Preliminary Geologic Map of the Redondo Peak Quadrangle, Sandoval County, New Mexico

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Map: Preliminary Geologic Map of the Redondo Peak Quadrangle, Sandoval County, New Mexico

The Redondo Peak 7.5 minute quadrangle is in Sandoval County and straddles the southern rim of the Valles caldera in the Jemez Mountains, New Mexico (Fig. 1). Topographically, the quadrangle is bounded by Redondo Peak on the north, the Banco Bonito plateau and Cat Mesa on the west, Valle Grande on the northeast, and a series of north-trending canyons and ridges to the south and southeast (San Juan Canyon, Peralta Ridge, etc.). Geologically, the quadrangle consists of three domains: the resurgent dome of Valles caldera in the north; the southern moat of Valles caldera in the center; and a part of the Jemez Mountains volcanic field to the south. Each domain has unique geology as described below. The relatively new Valles Caldera National Preserve occupies the northern half of the quadrangle. Before 2000, the Preserve belonged to the Baca Land and Cattle Company of Abilene, Texas. Access to the Preserve is restricted and must be obtained through the headquarters in Los Alamos, about 30 miles to the east. The southern half of the quadrangle is part of the Santa Fe National Forest. Small but significant private lands occur in the Vallecitos de los Indios area south of New Mexico Highway 4 and east and west of Forest Service road 10, and in scattered areas within forest service lands. Most areas of the quadrangle can be visited by dirt roads. The southeast corner of the quadrangle is rather remote and is best accessed by trails.The quadrangle was once home to pre-Columbian Indian cultures (Paleo-Indian, Archaic, and ancestral Puebloan), Spanish land grants, homesteads and scattered ranches. In 1860 the Baca #1 land grant incorporating the present Valles Caldera National Preserve was given to the heirs of Luis Maria Cabeza de Vaca by passage of an act to settle disputed land claims in the Territory of New Mexico (Martin, 2003). Frank Bond purchased the 'Baca' in 1926 and his heirs sold it to the Baca Land and Cattle Company (James P. Dunnigan) in 1962. Presently, the Preserve is managed for limited public recreation, and for elk hunting, cattle grazing, fishing, and scientific study. Timber is harvested and pumice is mined on National Forest lands. Geothermal energy was explored but not developed on both Preserve and National Forest lands in the 1960s to 1980s. Due to presence of the Bland gold mining district to the east, precious metal exploration has been conducted sporadically on National Forest lands from the late 1800s to the present, but no successful metallic mines have been established on the quadrangle.The objectives of the present study are to provide detailed geologic mapping for the Valles Caldera National Preserve and to contribute quadrangle maps for the New Mexico State Map Program. The geology of the quadrangle was primarily mapped in the summer and fall months of 2003 and 2004. Regional geology and stratigraphy have been previously published by Griggs (1964), Bailey et al. (1969), Smith et al. (1970), Kelley (1978), Gardner (1985), Gardner and Goff (1984) and Gardner et al. (1986). Adjacent and nearby NM State Map quadrangles have been published by Goff et al. (2002), Kempter and Kelley (2002), Osburn et al. (2002), and Kelley et al. (2003).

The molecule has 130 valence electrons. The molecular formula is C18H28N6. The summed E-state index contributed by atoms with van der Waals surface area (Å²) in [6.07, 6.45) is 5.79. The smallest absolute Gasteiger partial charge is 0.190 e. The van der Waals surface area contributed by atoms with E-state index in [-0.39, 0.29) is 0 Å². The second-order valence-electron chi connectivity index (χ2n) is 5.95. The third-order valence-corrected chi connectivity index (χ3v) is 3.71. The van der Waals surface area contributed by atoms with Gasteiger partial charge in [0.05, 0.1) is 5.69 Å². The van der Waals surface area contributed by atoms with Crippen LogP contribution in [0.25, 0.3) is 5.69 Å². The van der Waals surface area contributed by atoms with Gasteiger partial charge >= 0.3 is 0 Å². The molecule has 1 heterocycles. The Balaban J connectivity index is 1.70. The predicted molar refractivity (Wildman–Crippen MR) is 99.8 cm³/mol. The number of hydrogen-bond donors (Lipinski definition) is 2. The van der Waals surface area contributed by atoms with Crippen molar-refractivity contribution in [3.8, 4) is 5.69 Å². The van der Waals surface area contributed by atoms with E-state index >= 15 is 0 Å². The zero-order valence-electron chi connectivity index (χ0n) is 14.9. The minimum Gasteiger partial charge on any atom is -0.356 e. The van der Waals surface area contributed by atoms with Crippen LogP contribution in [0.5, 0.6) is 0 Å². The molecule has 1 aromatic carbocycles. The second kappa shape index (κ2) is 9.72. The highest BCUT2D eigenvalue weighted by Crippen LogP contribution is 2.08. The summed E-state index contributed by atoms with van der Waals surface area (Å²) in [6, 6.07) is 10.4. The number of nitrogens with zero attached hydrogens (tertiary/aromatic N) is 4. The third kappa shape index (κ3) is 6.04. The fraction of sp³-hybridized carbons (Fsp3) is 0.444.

Fraser E. Goff, Jamie N. Gardner, Steven L. Reneau and Cathy J. Goff

New Mexico Bureau of Geology and Mineral Resources, 2006

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Fraser E. Goff,Jamie N. Gardner,Steven L. Reneau,Cathy J. Goff. Preliminary Geologic Map of the Redondo Peak Quadrangle, Sandoval County, New Mexico. [Map]. Place of publication not provided. New Mexico Bureau of Geology and Mineral Resources. 2006. Scale 1:24,000. Available from: